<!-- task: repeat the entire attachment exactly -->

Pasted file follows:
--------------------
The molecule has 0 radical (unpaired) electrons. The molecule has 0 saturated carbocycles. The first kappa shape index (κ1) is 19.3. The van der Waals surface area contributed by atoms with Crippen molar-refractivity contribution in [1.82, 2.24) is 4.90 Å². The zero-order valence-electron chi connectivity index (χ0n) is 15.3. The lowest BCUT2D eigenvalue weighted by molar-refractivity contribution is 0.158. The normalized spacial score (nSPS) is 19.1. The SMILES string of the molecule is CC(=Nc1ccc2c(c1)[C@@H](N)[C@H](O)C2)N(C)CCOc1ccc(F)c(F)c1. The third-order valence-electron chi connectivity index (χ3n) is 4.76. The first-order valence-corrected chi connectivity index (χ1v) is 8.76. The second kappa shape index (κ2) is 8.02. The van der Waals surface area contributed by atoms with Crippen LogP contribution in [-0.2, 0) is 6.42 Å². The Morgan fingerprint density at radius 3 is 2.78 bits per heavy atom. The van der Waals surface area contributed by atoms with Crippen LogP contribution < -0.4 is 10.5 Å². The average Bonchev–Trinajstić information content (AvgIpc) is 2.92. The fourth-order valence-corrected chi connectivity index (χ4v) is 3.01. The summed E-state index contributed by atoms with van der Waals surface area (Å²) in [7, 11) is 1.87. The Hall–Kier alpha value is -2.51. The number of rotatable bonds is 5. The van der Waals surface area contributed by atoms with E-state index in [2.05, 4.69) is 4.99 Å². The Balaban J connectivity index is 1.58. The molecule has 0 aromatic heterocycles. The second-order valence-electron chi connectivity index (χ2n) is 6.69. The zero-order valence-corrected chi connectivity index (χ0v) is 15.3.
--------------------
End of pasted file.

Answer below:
The molecule has 0 radical (unpaired) electrons. The molecule has 0 saturated carbocycles. The first kappa shape index (κ1) is 19.3. The van der Waals surface area contributed by atoms with Crippen molar-refractivity contribution in [1.82, 2.24) is 4.90 Å². The zero-order valence-electron chi connectivity index (χ0n) is 15.3. The lowest BCUT2D eigenvalue weighted by molar-refractivity contribution is 0.158. The normalized spacial score (nSPS) is 19.1. The SMILES string of the molecule is CC(=Nc1ccc2c(c1)[C@@H](N)[C@H](O)C2)N(C)CCOc1ccc(F)c(F)c1. The third-order valence-electron chi connectivity index (χ3n) is 4.76. The first-order valence-corrected chi connectivity index (χ1v) is 8.76. The second kappa shape index (κ2) is 8.02. The van der Waals surface area contributed by atoms with Crippen LogP contribution in [-0.2, 0) is 6.42 Å². The Morgan fingerprint density at radius 3 is 2.78 bits per heavy atom. The van der Waals surface area contributed by atoms with Crippen LogP contribution < -0.4 is 10.5 Å². The average Bonchev–Trinajstić information content (AvgIpc) is 2.92. The fourth-order valence-corrected chi connectivity index (χ4v) is 3.01. The summed E-state index contributed by atoms with van der Waals surface area (Å²) in [7, 11) is 1.87. The Hall–Kier alpha value is -2.51. The number of rotatable bonds is 5. The van der Waals surface area contributed by atoms with E-state index in [2.05, 4.69) is 4.99 Å². The Balaban J connectivity index is 1.58. The molecule has 0 aromatic heterocycles. The second-order valence-electron chi connectivity index (χ2n) is 6.69. The zero-order valence-corrected chi connectivity index (χ0v) is 15.3.